Tough Immigration Laws- In Mexico

MEXICO VS. UNITED STATES: MEXICAN IMMIGRATION LAWS ARE TOUGHER

Posted by FactReal on May 8, 2010

– – – – – – – – – – – – – – – – Original Post – – – – – – – – – – – – – – – –
Mexico has stricter immigration laws than the United States of America.
Here is a summary of two excellent 2006 research papers exposing how Mexico discriminates illegal and legal immigrants.
MEXICO’S IMMIGRATION LAW:[1][3]
(a.k.a. General Law on Population)
Mexico’s Immigration Law
(General Law on Population)

1999

Mexico welcomes only foreigners who will be useful to Mexican society:
– Foreigners are admitted into Mexico “according to their possibilities of contributing to national progress.” (Article 32)
– Immigration officials must “ensure” that “immigrants will be useful elements for the country and that they have the necessary funds for their sustenance” and for their dependents. (Article 34)
– Foreigners may be barred from the country if their presence upsets “the equilibrium of the national demographics,” when foreigners are deemed detrimental to “economic or national interests,” when they do not behave like good citizens in their own country, when they have broken Mexican laws, and when “they are not found to be physically or mentally healthy.” (Article 37)
– The Secretary of Governance may “suspend or prohibit the admission of foreigners when he determines it to be in the national interest.” (Article 38)• Mexican authorities must keep track of every single person in the country:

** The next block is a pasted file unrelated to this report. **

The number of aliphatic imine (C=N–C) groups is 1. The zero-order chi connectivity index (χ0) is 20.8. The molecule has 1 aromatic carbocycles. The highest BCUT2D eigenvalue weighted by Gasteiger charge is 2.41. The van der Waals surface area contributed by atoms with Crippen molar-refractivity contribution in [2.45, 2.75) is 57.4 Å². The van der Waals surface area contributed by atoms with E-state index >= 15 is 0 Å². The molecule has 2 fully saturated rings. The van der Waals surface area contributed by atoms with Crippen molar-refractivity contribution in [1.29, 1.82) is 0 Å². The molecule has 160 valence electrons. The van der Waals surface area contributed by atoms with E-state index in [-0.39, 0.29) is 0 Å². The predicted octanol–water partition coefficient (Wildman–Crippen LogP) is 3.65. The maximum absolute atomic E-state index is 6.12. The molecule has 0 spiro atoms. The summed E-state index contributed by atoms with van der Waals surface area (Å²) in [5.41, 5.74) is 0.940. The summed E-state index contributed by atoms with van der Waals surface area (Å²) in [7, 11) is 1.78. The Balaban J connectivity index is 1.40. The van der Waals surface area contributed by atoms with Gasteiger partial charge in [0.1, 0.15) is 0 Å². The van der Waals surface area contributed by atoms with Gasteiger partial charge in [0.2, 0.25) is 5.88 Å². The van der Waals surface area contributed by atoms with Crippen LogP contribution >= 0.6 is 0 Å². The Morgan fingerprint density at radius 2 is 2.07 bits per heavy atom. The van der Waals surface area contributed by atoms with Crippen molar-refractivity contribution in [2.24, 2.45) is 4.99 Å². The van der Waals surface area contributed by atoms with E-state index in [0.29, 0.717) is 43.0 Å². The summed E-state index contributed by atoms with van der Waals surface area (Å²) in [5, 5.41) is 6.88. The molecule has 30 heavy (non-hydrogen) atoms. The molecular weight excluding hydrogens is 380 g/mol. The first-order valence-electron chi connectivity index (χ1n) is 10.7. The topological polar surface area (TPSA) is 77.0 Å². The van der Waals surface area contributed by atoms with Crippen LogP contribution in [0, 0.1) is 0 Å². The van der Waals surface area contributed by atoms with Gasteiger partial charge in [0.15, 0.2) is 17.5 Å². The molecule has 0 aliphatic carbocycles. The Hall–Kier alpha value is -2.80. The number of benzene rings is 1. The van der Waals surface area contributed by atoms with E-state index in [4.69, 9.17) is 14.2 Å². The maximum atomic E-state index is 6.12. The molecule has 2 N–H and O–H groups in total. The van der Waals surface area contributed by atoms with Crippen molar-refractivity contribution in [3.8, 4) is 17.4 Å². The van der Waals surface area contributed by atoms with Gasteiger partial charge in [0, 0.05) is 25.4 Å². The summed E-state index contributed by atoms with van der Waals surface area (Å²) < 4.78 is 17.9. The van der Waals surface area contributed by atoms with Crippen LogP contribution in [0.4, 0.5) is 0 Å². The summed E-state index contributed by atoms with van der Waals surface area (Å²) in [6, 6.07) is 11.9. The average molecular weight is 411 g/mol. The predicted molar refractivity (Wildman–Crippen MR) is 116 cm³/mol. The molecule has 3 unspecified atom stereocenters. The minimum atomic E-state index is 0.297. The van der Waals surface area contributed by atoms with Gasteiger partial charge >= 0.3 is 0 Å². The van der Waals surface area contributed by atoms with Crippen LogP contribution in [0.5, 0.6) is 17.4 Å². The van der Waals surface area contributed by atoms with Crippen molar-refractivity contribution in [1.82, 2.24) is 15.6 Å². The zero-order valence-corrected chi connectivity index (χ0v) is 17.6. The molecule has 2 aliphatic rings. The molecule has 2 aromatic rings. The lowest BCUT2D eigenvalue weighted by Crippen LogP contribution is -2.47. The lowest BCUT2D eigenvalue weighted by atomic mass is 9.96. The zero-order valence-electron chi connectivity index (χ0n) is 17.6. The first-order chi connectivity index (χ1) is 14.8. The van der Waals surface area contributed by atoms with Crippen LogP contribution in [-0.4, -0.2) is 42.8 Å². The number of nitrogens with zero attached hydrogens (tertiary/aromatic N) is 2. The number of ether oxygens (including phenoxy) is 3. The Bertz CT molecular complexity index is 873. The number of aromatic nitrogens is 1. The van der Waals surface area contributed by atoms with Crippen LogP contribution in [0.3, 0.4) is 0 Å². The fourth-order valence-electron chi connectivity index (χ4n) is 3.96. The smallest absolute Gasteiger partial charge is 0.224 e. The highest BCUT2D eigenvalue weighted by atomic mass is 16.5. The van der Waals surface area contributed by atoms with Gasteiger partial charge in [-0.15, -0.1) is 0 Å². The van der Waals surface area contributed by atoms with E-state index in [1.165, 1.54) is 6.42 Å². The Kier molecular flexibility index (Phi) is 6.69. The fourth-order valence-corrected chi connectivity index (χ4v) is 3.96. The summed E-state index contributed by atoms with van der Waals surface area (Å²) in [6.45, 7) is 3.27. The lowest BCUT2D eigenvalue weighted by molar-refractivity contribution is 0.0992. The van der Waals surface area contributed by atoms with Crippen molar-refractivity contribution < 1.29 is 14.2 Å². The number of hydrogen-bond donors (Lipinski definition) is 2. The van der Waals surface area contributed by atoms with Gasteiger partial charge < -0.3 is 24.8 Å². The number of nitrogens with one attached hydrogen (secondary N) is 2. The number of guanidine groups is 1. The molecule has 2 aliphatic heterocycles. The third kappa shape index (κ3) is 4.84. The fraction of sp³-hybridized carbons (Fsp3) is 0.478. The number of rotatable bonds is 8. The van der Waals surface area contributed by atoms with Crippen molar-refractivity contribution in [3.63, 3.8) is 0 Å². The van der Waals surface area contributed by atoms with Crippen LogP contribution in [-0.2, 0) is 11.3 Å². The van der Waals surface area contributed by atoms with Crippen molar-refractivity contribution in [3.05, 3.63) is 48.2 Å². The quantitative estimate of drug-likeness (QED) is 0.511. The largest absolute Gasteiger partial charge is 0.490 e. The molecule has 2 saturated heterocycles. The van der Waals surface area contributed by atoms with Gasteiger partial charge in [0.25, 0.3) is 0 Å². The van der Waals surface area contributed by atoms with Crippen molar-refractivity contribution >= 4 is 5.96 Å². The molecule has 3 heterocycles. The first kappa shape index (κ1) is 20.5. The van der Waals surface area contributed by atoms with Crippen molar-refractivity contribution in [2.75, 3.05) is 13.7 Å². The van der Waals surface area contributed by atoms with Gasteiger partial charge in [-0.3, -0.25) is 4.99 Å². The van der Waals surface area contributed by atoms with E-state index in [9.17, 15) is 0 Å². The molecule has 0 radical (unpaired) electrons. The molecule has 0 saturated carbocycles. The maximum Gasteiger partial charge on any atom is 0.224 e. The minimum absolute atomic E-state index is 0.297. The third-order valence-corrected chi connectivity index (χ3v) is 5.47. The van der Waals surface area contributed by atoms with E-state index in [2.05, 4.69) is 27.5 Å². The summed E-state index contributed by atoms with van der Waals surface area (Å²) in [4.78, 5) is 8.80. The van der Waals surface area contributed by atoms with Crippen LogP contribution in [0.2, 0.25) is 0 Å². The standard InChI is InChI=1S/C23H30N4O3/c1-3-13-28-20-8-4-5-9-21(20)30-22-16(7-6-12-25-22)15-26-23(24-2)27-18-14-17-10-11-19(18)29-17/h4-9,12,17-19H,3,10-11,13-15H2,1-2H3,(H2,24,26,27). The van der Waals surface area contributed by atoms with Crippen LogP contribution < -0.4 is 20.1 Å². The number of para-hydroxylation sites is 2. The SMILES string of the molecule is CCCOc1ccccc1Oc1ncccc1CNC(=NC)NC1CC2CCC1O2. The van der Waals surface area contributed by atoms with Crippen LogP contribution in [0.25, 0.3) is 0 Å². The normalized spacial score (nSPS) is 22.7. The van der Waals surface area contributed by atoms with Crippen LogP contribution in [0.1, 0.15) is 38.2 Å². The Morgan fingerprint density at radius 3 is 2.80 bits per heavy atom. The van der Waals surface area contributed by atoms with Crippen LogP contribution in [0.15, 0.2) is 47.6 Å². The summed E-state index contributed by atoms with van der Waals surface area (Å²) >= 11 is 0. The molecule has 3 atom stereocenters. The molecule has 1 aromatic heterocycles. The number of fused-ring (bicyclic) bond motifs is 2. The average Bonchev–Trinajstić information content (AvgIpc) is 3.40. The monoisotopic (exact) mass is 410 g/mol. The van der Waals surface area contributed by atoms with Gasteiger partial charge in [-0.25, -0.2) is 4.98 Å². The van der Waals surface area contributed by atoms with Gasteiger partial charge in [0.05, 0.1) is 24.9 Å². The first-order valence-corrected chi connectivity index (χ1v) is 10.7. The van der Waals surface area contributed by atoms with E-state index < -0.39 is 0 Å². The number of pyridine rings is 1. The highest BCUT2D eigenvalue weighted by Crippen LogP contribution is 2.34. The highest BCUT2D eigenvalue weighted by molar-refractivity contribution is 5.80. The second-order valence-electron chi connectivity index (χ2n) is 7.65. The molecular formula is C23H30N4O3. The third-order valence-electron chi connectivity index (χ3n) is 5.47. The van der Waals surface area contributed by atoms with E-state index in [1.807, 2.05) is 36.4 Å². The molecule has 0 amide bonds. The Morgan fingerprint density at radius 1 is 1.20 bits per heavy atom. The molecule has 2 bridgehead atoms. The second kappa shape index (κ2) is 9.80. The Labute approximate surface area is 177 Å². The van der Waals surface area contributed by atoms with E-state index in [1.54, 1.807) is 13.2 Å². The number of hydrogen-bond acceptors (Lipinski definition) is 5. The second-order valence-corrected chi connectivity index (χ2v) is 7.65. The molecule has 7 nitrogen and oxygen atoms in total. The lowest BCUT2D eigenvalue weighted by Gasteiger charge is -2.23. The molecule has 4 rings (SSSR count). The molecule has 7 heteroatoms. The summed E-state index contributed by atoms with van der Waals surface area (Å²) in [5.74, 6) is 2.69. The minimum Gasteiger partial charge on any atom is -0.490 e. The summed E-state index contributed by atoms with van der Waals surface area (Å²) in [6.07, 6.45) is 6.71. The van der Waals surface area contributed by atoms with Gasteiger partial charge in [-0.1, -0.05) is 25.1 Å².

– Federal, local and municipal police must cooperate with federal immigration authorities upon request, i.e., to assist in the arrests of illegal immigrants. (Article 73)
– A National Population Registry keeps track of “every single individual who comprises the population of the country,” and verifies each individual’s identity. (Articles 85 and 86)
– A national Catalog of Foreigners tracks foreign tourists and immigrants (Article 87), and assigns each individual with a unique tracking number (Article 91).

Foreigners with fake papers, or who enter the country under false pretenses, may be imprisoned:
– Foreigners with fake immigration papers may be fined or imprisoned. (Article 116)
– Foreigners who sign government documents “with a signature that is false or different from that which he normally uses” are subject to fine and imprisonment. (Article 116)

Foreigners who fail to obey the rules will be fined, deported, and/or imprisoned as felons:
– Foreigners who fail to obey a deportation order are to be punished. (Article 117)
– Foreigners who are deported from Mexico and attempt to re-enter the country without authorization can be imprisoned for up to 10 years. (Article 118)